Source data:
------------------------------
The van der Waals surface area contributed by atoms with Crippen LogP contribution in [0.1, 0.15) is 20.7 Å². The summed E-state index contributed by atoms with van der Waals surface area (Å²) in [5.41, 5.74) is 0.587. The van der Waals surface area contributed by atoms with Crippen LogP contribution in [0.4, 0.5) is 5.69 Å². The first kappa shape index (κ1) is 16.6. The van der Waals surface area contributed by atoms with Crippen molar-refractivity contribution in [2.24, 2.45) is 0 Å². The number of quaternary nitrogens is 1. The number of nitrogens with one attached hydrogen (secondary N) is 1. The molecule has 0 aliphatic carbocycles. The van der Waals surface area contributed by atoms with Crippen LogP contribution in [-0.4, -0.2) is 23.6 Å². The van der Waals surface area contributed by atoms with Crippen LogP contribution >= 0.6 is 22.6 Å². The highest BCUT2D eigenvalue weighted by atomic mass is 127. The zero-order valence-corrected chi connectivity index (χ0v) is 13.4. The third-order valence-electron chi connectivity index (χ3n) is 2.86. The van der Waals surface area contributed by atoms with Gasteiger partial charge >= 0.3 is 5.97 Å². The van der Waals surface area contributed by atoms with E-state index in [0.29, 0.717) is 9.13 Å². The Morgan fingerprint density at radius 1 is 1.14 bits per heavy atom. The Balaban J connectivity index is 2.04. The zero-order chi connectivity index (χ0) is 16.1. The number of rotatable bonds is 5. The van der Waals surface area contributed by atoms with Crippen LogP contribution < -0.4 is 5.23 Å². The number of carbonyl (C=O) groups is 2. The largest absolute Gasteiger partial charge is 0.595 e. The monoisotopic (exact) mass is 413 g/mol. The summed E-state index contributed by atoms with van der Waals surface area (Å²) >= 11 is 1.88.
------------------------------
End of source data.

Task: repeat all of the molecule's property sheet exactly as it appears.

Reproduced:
The van der Waals surface area contributed by atoms with Crippen LogP contribution in [0.1, 0.15) is 20.7 Å². The summed E-state index contributed by atoms with van der Waals surface area (Å²) in [5.41, 5.74) is 0.587. The van der Waals surface area contributed by atoms with Crippen LogP contribution in [0.4, 0.5) is 5.69 Å². The first kappa shape index (κ1) is 16.6. The van der Waals surface area contributed by atoms with Crippen molar-refractivity contribution in [2.24, 2.45) is 0 Å². The number of quaternary nitrogens is 1. The number of nitrogens with one attached hydrogen (secondary N) is 1. The molecule has 0 aliphatic carbocycles. The van der Waals surface area contributed by atoms with Crippen LogP contribution in [-0.4, -0.2) is 23.6 Å². The van der Waals surface area contributed by atoms with Crippen LogP contribution >= 0.6 is 22.6 Å². The highest BCUT2D eigenvalue weighted by atomic mass is 127. The zero-order valence-corrected chi connectivity index (χ0v) is 13.4. The third-order valence-electron chi connectivity index (χ3n) is 2.86. The van der Waals surface area contributed by atoms with Gasteiger partial charge >= 0.3 is 5.97 Å². The van der Waals surface area contributed by atoms with E-state index in [0.29, 0.717) is 9.13 Å². The Morgan fingerprint density at radius 1 is 1.14 bits per heavy atom. The Balaban J connectivity index is 2.04. The zero-order chi connectivity index (χ0) is 16.1. The number of rotatable bonds is 5. The van der Waals surface area contributed by atoms with Crippen LogP contribution < -0.4 is 5.23 Å². The number of carbonyl (C=O) groups is 2. The largest absolute Gasteiger partial charge is 0.595 e. The monoisotopic (exact) mass is 413 g/mol. The summed E-state index contributed by atoms with van der Waals surface area (Å²) >= 11 is 1.88.